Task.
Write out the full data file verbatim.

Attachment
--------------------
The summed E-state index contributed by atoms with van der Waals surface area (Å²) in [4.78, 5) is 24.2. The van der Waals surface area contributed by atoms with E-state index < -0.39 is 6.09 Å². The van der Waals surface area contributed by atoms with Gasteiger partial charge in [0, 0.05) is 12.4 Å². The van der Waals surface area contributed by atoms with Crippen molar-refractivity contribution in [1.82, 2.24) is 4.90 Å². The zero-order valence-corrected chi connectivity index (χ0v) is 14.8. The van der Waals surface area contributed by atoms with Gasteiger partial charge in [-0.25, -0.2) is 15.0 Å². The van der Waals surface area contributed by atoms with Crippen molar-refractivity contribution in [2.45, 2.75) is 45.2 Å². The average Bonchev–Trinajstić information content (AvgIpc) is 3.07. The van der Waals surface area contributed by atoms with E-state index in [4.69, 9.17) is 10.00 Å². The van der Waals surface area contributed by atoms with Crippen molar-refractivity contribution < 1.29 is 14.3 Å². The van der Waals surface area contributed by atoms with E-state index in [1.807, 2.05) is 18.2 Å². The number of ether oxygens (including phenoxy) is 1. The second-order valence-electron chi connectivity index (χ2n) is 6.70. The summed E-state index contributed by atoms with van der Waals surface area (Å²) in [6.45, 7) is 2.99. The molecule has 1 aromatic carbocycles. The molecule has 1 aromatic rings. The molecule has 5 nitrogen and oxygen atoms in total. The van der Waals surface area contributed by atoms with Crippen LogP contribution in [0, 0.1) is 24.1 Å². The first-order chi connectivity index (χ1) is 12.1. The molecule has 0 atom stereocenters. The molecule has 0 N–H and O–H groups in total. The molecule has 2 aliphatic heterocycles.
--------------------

The summed E-state index contributed by atoms with van der Waals surface area (Å²) in [4.78, 5) is 24.2. The van der Waals surface area contributed by atoms with E-state index < -0.39 is 6.09 Å². The van der Waals surface area contributed by atoms with Gasteiger partial charge in [0, 0.05) is 12.4 Å². The van der Waals surface area contributed by atoms with Crippen molar-refractivity contribution in [1.82, 2.24) is 4.90 Å². The zero-order valence-corrected chi connectivity index (χ0v) is 14.8. The van der Waals surface area contributed by atoms with Gasteiger partial charge in [-0.25, -0.2) is 15.0 Å². The van der Waals surface area contributed by atoms with Crippen molar-refractivity contribution in [2.45, 2.75) is 45.2 Å². The average Bonchev–Trinajstić information content (AvgIpc) is 3.07. The van der Waals surface area contributed by atoms with E-state index in [4.69, 9.17) is 10.00 Å². The van der Waals surface area contributed by atoms with Crippen molar-refractivity contribution < 1.29 is 14.3 Å². The van der Waals surface area contributed by atoms with E-state index in [1.807, 2.05) is 18.2 Å². The number of ether oxygens (including phenoxy) is 1. The second-order valence-electron chi connectivity index (χ2n) is 6.70. The summed E-state index contributed by atoms with van der Waals surface area (Å²) in [6.45, 7) is 2.99. The molecule has 1 aromatic carbocycles. The molecule has 1 aromatic rings. The molecule has 5 nitrogen and oxygen atoms in total. The van der Waals surface area contributed by atoms with Crippen LogP contribution in [0, 0.1) is 24.1 Å². The first-order chi connectivity index (χ1) is 12.1. The molecule has 0 atom stereocenters. The molecule has 0 N–H and O–H groups in total. The molecule has 2 aliphatic heterocycles.